Excluding hotel restaurants, Dragon-i (笼的传人) is one of the most expensive Chinese fine-dining restaurants in Penang. The name itself is a play on the word "龙的传人", which is pronounced the same as the former. The latter is the glamorous word for "Chinese people", while the former is a pun which reflects one of Dragon-i's specialty dishes: the Xiao Long Bao (小笼包).
Dragon-i serves mostly Shanghainese cuisine, though its menu also contains other regional dishes such as Sichuanese. It is the sister company of Canton-i which specializes in Cantonese dishes.

There are two outlets in Penang: Gurney Plaza and Queensbay Mall. The outlet that we visited for lunch today is the latter. This lunch is somewhat unplanned. I have an American guest at work today, but since most of my managers are unable to bring him out for lunch, the responsibility fell on my shoulders. This is a good thing, because my lunch expense is paid by my company.
The dish which my American guest requested is the Steamed Rice With Chicken, Mushrooms And Chinese Sausages (腊肠北菇滑鸡蒸饭, RM15.00). This dish is served in a iron bowl, which in turn rests on a wooden pot. The rice is steamed together with other ingredients such as sliced Chinese sausages (腊肠), lean chicken (滑鸡) and black mushrooms (北菇). During the steaming process, the plain rice is infused with sweet essence from each ingredient, making this dish very palatable. The kai-lan (芥兰) is obviously added towards the end, otherwise excessive steaming will make it too soggy. My guest obviously enjoyed the dish very much, and he is glad that I brought him here.
For myself, I ordered a bowl of Fried Mixed Rice With Seafood In Hot Stone Bowl (石锅海鲜五谷米饭, RM20.00). The dish consists of the fusion of five classical Chinese grains (五谷), namely rice (稻), broomcorn (黍), Chinese millet (粟), wheat (麦) and soybeans (菽). Some seafood such as fish, prawns and crab are also added. Overall, the dish is quite filling and satisfying to my palate.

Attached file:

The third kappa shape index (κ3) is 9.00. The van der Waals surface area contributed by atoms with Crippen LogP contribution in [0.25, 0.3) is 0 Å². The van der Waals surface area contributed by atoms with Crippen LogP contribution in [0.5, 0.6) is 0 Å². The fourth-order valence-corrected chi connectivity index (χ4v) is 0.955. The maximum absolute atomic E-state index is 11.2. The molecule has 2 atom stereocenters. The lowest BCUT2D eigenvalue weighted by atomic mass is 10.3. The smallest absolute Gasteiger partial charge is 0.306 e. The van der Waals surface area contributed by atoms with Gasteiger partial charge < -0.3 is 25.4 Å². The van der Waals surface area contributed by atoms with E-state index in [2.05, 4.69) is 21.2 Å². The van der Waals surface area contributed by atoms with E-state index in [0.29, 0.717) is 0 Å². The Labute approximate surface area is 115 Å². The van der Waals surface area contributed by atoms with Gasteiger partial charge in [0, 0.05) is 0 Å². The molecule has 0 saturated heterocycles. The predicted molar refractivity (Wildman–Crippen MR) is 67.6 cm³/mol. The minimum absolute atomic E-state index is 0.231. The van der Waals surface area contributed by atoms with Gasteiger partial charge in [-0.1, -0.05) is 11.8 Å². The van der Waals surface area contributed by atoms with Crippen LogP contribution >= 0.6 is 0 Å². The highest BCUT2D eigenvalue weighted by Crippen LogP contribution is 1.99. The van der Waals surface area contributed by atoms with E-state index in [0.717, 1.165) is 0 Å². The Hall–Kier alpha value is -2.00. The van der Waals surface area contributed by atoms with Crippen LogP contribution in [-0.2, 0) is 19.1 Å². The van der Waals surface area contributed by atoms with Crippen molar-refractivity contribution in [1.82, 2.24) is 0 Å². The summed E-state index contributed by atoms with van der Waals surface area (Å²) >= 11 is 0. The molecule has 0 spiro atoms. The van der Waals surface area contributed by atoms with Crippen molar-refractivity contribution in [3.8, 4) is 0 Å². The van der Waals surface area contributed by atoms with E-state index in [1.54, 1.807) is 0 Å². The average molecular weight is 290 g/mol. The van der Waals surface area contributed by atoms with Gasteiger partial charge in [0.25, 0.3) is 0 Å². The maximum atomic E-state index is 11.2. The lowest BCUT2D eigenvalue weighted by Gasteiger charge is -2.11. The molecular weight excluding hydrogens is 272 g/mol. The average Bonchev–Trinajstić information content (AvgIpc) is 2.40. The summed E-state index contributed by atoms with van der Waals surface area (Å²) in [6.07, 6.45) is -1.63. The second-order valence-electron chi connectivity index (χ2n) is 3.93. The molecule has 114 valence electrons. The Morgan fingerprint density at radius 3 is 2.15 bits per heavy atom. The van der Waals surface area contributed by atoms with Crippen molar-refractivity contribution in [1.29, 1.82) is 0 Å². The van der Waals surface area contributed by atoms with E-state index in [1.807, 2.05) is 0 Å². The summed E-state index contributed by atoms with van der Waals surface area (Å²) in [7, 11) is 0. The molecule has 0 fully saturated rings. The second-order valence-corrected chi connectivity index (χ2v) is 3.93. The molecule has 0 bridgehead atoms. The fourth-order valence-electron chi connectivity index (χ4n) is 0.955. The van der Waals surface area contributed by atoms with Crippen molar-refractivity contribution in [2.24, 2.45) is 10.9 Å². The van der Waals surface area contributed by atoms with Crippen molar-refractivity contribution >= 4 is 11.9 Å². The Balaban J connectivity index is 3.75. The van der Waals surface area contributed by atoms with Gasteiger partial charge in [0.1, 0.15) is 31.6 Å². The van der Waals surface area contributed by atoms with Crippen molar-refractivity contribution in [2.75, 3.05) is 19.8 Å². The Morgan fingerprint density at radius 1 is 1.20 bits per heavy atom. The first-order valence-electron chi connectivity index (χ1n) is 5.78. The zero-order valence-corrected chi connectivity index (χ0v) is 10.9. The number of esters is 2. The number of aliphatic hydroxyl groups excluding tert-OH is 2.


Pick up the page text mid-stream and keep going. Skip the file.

We also ordered a serving of Shanghainese Steamed Meat Dumplings (上海小笼包, RM9.00), which comes in a bamboo tray of four pieces. Xiao Long Bao is renown for the mouth-watering pork encapsulated in the soft, starchy skin. When punctured, sweet savory soup flows out of the skin. Since the dish is best eaten when it is piping hot, care must be taken to avoid burning the tongue. I have to warn my American guest beforehand so that he will not be incapacitated for the rest of the week!
We did not have the chance to try the other specialty in Dragon-i: the La Mian (拉面) or "hand pulled noodles". Dragon-i is so confident of its quality that customers are allowed to watch the chefs skillfully prepare the noodles through the glass panels at the kitchen. Review on Dragon-i's La Mian will have to wait for the next visit.

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